Malaysia has long been held up as an example of a moderate Muslim democracy. But even here, the divide on the value of unrestricted free speech could not be clearer. I asked Zaid Ibrahim, a leading liberal commentator who has been both a law minister and a senior member of the opposition, for his view. “The French position on free speech that allows for inciting hatred and insulting Islam is certainly not to be followed,” he replied. “Insulting any religion will only bring problems to a country, and for what purpose?”
This could, at one level, be taken as a vindication of the "Asian Values" argument. Promoted most famously by Malaysia's long-time premier, Mahathir Mohamad, and his Singapore counterpart, Lee Kuan Yew, this view held that there was a significant distinction between what western and eastern peoples most cherished. As listed by the Singaporean diplomat Kishore Mahbubani in his book Can Asians Think?, Asian values included "attachment to the family as an institution, deference to societal interests, thrift, conservatism in social mores, respect for authority", whereas westerners placed greater emphasis on individual achievement and economic and political freedom. "European values are European values," as Mahathir once put it, with typical forthrightness.
But the challenge to claims to universality of the rights and values that the West holds dear was already there. The Cairo Declaration of Human Rights in Islam, adopted by the Organisation of Islamic Cooperation in 1990, contains many caveats that makes that clear. Article 22 states: “Everyone shall have the right to express his opinion freely in such manner as would not be contrary to the principles of the Shariah”; and: “It is not permitted to excite nationalistic or doctrinal hatred or to do anything that may be an incitement to any form of racial discrimination.” The penultimate article says: “All the rights and freedoms stipulated in this Declaration are subject to the Islamic Shariah.” This might be thought to be perfectly reasonable for a statement of rights within the context of Islam, but it is a definite rejection of many of the freedoms taken for granted in many western societies.
And it could be argued that many countries never freely chose the western free-speech model in the first place. The post-war, post-independence era in which much of the developing world won its liberty was dominated by a western-constructed architecture of thought on human rights. Elites, who tended to be well-traveled and often educated abroad, were comfortable with that. Populations were often much more conservative. Giving the masses real voices has often meant moving away from liberal politics, as shown by the success of the BJP in India (although it is true that its recent support comes from middle classes who saw Modi as a pro-business and successful chief minister of Gujarat, as well as from Hindu hardliners). Mahbubani describes the assertion of a different view of rights by Asian countries as “a desire to reconnect with their historical past after this connection had been ruptured both by colonial rule and by the subsequent domination of the globe by a western Weltenschauung … an effort to define their own personal, social and national identities in a way that enhances their sense of self-esteem in a world where their immediate ancestors had subconsciously accepted that they were lesser beings in a western universe.”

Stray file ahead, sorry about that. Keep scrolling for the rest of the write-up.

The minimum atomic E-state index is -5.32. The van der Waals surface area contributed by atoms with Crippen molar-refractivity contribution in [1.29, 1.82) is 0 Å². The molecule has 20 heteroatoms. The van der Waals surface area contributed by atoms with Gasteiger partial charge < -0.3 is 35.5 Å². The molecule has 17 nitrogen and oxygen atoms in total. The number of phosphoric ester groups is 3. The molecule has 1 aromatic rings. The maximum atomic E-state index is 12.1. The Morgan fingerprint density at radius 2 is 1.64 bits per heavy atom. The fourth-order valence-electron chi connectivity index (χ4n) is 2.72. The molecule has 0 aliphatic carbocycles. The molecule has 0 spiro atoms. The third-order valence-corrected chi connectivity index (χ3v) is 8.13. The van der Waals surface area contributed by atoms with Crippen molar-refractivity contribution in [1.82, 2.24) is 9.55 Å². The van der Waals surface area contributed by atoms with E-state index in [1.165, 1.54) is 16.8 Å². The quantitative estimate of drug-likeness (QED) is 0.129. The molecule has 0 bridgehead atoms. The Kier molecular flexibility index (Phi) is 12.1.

In fact, for all the blithe talk of human rights, it is pertinent to ask to what extent there is any real global agreement on what they constitute. Holding up the UN’s Universal Declaration of Human Rights doesn’t get us very far. Firstly, it must be perfectly obvious that plenty of the signatories never had the blindest intention of keeping to it. Secondly, it was a document of its time. There is nothing, for instance, in the UDHR about LGBT rights, which are today considered part of what should be the panoply of protected and universal freedoms by most in the West. In around one-third of the world, however, homosexual acts are still illegal, as they were in many American states until relatively recently, and some countries are passing new laws against them. If, as the British philosopher Mary Warnock once put it to me, “the word ‘right’ properly belongs to the law. You can look up whether you have a right or not and find out”, it is simply wishful thinking to say that same-sex relations are a universal right, however much liberals may rue the current situation.
The same applies to free speech. That is not to say that there are not rights, values and freedoms on which we all can agree. But they may be very small in number. To return to Charlie Hebdo: those who write and draw for the magazine, and the similar-minded, are never going to accept that they do not have the right to insult the Prophet, and whomsoever else they feel inclined to lambast. Neither will millions of Muslims accept that they are not right to take grave exception to such acts. This is going to be problematic in countries with large minorities of either side. Rather than fudging it, as in the past, it appears the West is going to insist that all live by the rules and traditions of the indigenous majority, and many other countries will prefer to place restrictions on the space for debate in order to preserve harmony. Belief systems may flow beyond borders but laws are enforced by states. This is an uncomfortable reality that is likely to become increasingly stark.
Those who argue for moderation and for the responsible exercise of rights (which sounds fine in theory, but would be taken as an outrageous attempt to curtail liberty by some) are going to have their work cut out. Perhaps the best one can hope for is that a West that has largely forgotten how central and sacred religion once was in its own realm learns about Islam in an unbiased way, as Ayatollah Khamenei recently suggested, as well as about other faiths (including Christianity); and that countries in which religion is an integral part of identity take time to explore in depth the concept of liberal values and freedoms. I jest only slightly when I suggest it might be explained that that is the religion westerners believe in – for it has all the force of faith – and that it is just as dear to them as Islam, Hinduism and the other great creeds are to their believers. A greater understanding of each others’ deeply held beliefs may not be able to bridge this chasm. But it may be a start.
Sholto Byrnes is a Senior Fellow at the Institute of Strategic and International Studies, Malaysia.